Even with the offensive line struggles in 2019, the Rams neglected to address the position in the offseason. Instead, they decided to change the system. While most NFL staffs headed to the Scouting Combine, McVay and his co-ordinators stayed back to redesign the playbook. They simplified the routes and called more quick hits. Goff went from 7.7 air yards per attempt, down to 6.3 which fit Goff’s skill set. Meanwhile, trading receiver Brandin Cooks didn’t help as the explosive pass-play rate dropped from fourth all the way to 18th. Both were major factors leading to the decline of Goff’s numbers.
The system was working: Goff threw fewer inceptions, interceptable passes, and had less dangerous plays; his completion percentage was at an all-time high, and the Rams made the playoffs. But, it’s not how McVay envisioned his path to a second Super Bowl. Forcing to tone down his system in order to make sure it tailors the quarterback’s limitations is not how he wants to win; being 22nd in scoring is not how he wants to win. So he sold the farm to get a gunslinger in Stafford.
Goff is now headed to a franchise that has just as many consecutive losing seasons as they do playoff appearances since 2000 (three). You tell me which is worse. However, not all hope is lost.
Breaking down the Lions regime can show why they wanted Goff. Lions new general manager Brad Holmes was the Rams director of college scouting. He’s a major reason why the Rams traded up to draft Goff. He knows Goff’s limitations and now brings his guy back and gets draft picks with it. The Lions have no issues with the salary cap space as they can purge multiple pieces on this roster and start their rebuild, meanwhile, they have a young, up-and-coming offensive line, who ranked 10th in efficiency.
The Lions have drafted two or more offensive lineman in the first four rounds twice in their history; two have come in the last four years.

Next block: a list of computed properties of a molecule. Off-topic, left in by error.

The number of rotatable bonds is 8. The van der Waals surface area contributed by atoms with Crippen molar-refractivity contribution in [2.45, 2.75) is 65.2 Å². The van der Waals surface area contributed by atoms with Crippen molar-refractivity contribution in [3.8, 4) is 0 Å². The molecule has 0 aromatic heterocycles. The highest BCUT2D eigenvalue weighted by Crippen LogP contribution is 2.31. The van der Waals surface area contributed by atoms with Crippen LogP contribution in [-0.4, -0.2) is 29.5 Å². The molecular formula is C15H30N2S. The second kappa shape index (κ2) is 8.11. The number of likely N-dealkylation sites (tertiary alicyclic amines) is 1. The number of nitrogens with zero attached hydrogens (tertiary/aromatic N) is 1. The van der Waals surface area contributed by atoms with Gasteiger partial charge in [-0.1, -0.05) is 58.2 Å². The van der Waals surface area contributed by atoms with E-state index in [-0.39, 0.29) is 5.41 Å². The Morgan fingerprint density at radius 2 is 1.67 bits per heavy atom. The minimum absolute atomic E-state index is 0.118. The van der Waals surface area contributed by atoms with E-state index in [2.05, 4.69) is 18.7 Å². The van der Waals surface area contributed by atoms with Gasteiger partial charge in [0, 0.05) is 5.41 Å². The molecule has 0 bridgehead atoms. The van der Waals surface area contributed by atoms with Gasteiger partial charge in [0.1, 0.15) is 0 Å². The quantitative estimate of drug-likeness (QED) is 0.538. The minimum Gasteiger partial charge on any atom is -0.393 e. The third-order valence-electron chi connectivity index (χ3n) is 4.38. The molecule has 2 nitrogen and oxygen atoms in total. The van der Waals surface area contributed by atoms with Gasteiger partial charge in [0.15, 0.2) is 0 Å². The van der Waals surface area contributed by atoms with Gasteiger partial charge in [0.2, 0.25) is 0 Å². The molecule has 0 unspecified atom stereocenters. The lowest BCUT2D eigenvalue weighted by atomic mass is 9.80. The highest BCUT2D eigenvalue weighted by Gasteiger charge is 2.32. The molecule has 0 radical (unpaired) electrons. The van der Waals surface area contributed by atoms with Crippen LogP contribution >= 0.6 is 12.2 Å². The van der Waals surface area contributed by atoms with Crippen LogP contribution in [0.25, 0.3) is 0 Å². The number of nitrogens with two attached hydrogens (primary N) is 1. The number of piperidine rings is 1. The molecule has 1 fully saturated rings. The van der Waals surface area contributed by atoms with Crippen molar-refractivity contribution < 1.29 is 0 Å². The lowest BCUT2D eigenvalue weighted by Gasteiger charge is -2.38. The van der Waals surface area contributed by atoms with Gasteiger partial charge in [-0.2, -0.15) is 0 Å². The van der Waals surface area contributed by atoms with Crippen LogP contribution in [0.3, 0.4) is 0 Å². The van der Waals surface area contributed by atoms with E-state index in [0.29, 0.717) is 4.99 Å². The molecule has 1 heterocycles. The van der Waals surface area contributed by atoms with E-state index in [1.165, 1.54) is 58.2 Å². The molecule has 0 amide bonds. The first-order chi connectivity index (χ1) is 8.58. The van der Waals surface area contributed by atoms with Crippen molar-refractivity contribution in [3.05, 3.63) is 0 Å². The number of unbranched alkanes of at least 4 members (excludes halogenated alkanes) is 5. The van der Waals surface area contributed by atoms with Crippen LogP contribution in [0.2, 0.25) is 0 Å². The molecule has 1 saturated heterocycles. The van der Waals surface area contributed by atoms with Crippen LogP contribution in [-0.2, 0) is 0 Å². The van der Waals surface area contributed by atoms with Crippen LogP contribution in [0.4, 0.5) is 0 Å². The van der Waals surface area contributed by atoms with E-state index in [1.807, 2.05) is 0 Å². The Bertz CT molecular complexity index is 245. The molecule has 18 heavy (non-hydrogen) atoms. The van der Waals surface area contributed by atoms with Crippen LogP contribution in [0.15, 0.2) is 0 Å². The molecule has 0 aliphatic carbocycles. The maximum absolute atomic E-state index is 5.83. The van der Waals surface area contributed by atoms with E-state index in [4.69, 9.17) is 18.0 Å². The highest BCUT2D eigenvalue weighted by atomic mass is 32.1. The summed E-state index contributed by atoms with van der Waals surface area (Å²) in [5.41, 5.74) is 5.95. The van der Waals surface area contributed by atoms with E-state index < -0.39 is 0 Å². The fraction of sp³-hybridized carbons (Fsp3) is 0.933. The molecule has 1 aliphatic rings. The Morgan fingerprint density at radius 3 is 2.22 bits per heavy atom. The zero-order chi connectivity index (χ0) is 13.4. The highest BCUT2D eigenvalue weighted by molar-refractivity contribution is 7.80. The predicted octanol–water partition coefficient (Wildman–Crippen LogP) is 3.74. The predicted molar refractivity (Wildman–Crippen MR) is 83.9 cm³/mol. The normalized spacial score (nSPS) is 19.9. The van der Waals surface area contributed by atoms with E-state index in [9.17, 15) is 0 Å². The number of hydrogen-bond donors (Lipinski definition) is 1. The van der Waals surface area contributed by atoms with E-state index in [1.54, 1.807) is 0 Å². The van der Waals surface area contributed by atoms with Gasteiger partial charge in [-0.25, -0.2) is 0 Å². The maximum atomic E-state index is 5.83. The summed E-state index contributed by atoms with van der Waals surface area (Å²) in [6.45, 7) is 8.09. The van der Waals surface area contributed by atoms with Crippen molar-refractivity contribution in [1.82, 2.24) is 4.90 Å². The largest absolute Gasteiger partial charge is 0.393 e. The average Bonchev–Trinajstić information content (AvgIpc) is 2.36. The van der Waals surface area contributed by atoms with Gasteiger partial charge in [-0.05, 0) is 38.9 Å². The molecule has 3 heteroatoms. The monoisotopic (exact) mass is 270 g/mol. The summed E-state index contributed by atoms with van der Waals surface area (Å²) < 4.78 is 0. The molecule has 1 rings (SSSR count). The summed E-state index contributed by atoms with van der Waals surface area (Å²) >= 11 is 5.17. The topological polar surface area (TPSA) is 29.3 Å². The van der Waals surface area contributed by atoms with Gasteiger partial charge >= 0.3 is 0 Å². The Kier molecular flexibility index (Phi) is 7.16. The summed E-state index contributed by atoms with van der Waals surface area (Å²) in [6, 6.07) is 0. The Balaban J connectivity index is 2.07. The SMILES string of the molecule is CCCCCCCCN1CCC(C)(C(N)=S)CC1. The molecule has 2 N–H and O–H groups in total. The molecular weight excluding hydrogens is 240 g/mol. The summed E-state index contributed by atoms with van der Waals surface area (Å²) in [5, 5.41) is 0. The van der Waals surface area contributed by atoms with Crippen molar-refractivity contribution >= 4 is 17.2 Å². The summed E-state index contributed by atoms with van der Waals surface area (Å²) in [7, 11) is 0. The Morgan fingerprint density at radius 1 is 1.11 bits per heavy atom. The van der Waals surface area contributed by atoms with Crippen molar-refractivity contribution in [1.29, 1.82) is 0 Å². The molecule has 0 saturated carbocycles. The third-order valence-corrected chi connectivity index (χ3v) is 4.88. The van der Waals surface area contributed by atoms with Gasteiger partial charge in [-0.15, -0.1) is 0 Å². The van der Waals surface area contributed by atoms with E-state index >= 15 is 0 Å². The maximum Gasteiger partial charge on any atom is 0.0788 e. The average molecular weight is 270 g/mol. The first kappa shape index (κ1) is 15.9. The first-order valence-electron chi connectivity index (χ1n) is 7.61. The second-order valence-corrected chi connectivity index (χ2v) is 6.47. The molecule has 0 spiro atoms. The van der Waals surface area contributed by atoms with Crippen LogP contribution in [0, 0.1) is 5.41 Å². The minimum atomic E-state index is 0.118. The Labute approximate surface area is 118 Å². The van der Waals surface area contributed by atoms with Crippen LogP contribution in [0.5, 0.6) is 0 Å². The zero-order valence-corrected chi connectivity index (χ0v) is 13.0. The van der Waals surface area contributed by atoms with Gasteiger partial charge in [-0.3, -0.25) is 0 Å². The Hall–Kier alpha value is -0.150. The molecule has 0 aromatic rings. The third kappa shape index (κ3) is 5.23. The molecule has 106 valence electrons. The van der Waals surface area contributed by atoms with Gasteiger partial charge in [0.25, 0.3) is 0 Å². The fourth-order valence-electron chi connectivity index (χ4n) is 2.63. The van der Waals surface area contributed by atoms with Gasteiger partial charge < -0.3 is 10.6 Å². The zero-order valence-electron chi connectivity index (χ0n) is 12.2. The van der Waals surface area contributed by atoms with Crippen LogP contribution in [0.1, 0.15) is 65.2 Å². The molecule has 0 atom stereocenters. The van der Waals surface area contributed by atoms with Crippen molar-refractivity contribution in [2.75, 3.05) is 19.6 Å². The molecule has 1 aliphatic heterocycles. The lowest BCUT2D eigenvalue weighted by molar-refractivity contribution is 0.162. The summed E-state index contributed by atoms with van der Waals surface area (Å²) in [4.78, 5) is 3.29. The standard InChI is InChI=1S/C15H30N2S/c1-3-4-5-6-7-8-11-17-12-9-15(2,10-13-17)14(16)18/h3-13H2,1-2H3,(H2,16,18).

Lions Offensive coordinator Anthony Lynn specialized in getting his running backs and slot receivers the ball in space while with the Chargers. His system allows for short, efficient completions which draws safeties and corners up to the line. The short passing volume results in occasional, efficient down-field shots; a system which fits Goff’s skill sets. Former Chargers quarterback Phillip Rivers saw one of his highest completion rates for a three-year span during Lynn’s time as head coach and Justin Herbert had the second-highest completion percentage for a rookie with over 300 pass attempts in NFL history. Cowboys Dak Prescott was the only one higher and he attempted 146 fewer passes.
There are issues at wide receiver and plenty of holes to fill across this entire roster, but there’s not an entire system across the NFL which would fit Goff better. Detroit should be down in most games unless we see a significant improvement on defense. This could lead to a third-straight season of Goff attempting over 500 passes (a number which 12 of the top 14 fantasy quarterbacks hit). I don’t know if Goff is the long-term answer for the Lions. I don’t know if he will start beyond 2021. However, referring back to Jakob’s Cellar Dweller to an Emerging Dynasty and Evan’s Dynasty Reads, his current acquisition cost could be a golden ticket for quarterback-needy teams in fantasy. Get value; get Goff.